Does Implementing Health IT Add Value?

by Rod Piechowski, HIMSS Senior Director, Health Information Systems

Does implementing health IT add value to a hospital? Hawaii Pacific Health (HPH) answers that question with a resounding “yes!”  This HIMSS Davies Award winner has improved overall safety, quality and effectiveness of care while demonstrating an annual return on investment of nine percent over ten years.

HPH, with four hospitals, 49 outpatient clinics, and over 1,300 physicians, credits the implementation of its EHR, and health IT as a whole, for its success. In fact, HPH credits its EHR as the cornerstone of its success. They have accomplished what they have because of the way they’ve leveraged the power of health IT; they’ve achieved savings while improving quality and the patient experience.

Because HPH’s EHR extended across the organization, they can better coordinate a patient’s care and be accountable for the care provided. Everyone involved in a patient’s care has the information needed at the time it’s needed.

Savings were made possible by careful coordination throughout all departments. HPH reduced support costs by consolidating 32 major systems across radiology, pharmacy, scheduling, accounting, clinical and patient management systems. It reduced write-offs, transcription costs and reduced its “cost-to-collect” costs. Within three months of implementing their EHR, cost-to-collect had fallen from 2.62 cents per dollar collected, to 1.5 cents. This improvement, which has remained for five years, will save $51 million over the next 10 years.  Prior to implementation of its EHR, HPH was losing more than $5 million annually in avoidable write-offs; much of this was from process or workflow problems. 

On the clinical side, HPH says health IT “enabled every aspect of clinical improvement.” Electronic dashboards, alerts, disease registries, work queues to build collaboration, and a clinical surveillance system contributed to the positive changes not only in inpatient and outpatient settings, but in the level of patient empowerment. Improvements were made in many measurements of quality including reducing central line infections, ventilator and catheter associated infections, and cancer screening.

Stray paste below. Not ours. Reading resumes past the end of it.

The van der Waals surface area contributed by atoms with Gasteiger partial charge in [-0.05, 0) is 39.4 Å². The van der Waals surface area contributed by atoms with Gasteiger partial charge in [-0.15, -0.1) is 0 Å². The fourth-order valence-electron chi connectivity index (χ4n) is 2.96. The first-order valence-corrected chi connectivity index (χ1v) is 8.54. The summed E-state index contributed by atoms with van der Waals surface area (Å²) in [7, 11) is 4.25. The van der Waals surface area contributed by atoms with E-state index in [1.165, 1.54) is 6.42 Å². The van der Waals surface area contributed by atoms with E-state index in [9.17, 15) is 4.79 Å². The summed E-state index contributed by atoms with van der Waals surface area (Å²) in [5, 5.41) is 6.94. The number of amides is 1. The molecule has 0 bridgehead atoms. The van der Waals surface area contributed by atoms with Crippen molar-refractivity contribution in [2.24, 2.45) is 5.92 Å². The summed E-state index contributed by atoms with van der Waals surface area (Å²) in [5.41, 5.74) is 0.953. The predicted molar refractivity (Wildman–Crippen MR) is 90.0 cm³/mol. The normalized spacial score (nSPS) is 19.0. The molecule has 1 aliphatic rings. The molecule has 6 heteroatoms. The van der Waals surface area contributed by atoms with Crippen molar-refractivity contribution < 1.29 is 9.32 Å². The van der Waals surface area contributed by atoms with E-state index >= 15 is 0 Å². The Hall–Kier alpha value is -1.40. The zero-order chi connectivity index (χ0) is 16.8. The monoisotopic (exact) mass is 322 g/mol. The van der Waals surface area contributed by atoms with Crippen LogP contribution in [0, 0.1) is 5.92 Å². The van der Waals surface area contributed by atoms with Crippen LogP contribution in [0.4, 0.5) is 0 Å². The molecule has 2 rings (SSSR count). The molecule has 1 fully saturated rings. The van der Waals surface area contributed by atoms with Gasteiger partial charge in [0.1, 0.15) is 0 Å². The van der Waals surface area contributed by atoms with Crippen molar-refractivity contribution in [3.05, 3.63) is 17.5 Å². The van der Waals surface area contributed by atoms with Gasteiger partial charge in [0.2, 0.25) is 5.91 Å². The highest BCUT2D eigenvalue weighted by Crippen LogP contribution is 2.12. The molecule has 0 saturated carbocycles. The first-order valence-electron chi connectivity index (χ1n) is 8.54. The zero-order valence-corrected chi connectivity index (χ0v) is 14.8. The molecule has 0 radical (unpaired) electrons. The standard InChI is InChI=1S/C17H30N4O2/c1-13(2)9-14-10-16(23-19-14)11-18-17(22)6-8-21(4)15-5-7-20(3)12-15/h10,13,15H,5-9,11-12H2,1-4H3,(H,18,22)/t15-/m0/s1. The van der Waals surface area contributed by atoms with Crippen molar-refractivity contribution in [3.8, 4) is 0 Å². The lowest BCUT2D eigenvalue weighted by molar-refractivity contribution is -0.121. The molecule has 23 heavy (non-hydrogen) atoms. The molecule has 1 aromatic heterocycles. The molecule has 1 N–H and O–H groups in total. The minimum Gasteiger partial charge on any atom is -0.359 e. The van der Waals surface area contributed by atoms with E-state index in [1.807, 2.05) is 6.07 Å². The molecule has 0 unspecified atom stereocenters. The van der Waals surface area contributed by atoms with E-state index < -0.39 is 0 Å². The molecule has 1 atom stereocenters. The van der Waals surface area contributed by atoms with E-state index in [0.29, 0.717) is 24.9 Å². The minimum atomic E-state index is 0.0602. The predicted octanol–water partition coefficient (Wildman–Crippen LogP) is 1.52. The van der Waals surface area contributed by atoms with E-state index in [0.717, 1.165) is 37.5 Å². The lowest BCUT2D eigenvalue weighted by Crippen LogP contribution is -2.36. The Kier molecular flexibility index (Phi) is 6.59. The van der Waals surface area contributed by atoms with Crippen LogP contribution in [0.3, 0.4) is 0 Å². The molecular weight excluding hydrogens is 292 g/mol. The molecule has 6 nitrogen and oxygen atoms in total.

Some clinical improvements, especially with diabetic patients, were dramatic.  Beginning in 2010, HPH’s HealthAdvantage pilot program fully leverages the ambulatory EHR and achieves clinical improvements in chronic disease management and population health.  At the start of the program, approximately eight percent of patients identified as diabetics were receiving exactly the type of ongoing, routine care to help keep them healthy (such as cholesterol and blood pressure control). That number rose to 20 percent by 2012, which ranks impressively high compared to the rest of the country.

No, success didn’t come overnight, but the EHR was central to the turnaround. HPH realized positive cash flow in 2008, the fifth year of its project. Read the entire case study at our Davies Awards site, and get more ideas on how to make health IT your cornerstone investment.

How has health IT added value to your practice or enterprise?  Please share your stories in the comments!

About Elinore Boeke

Sr. Manager, Public Policy Communications - part of the HIMSS Government Relations team in Washington, DC. For health IT-related public policy updates, follow me on Twitter @ElinoreBoeke, and subscribe to the complimentary HIMSS Health IT Policy update e-newsletter at http://www.himss.org/policyupdate.
This entry was posted in HIMSS News and Developments, Patient-Centered Systems, Value of Health IT and tagged . Bookmark the permalink.

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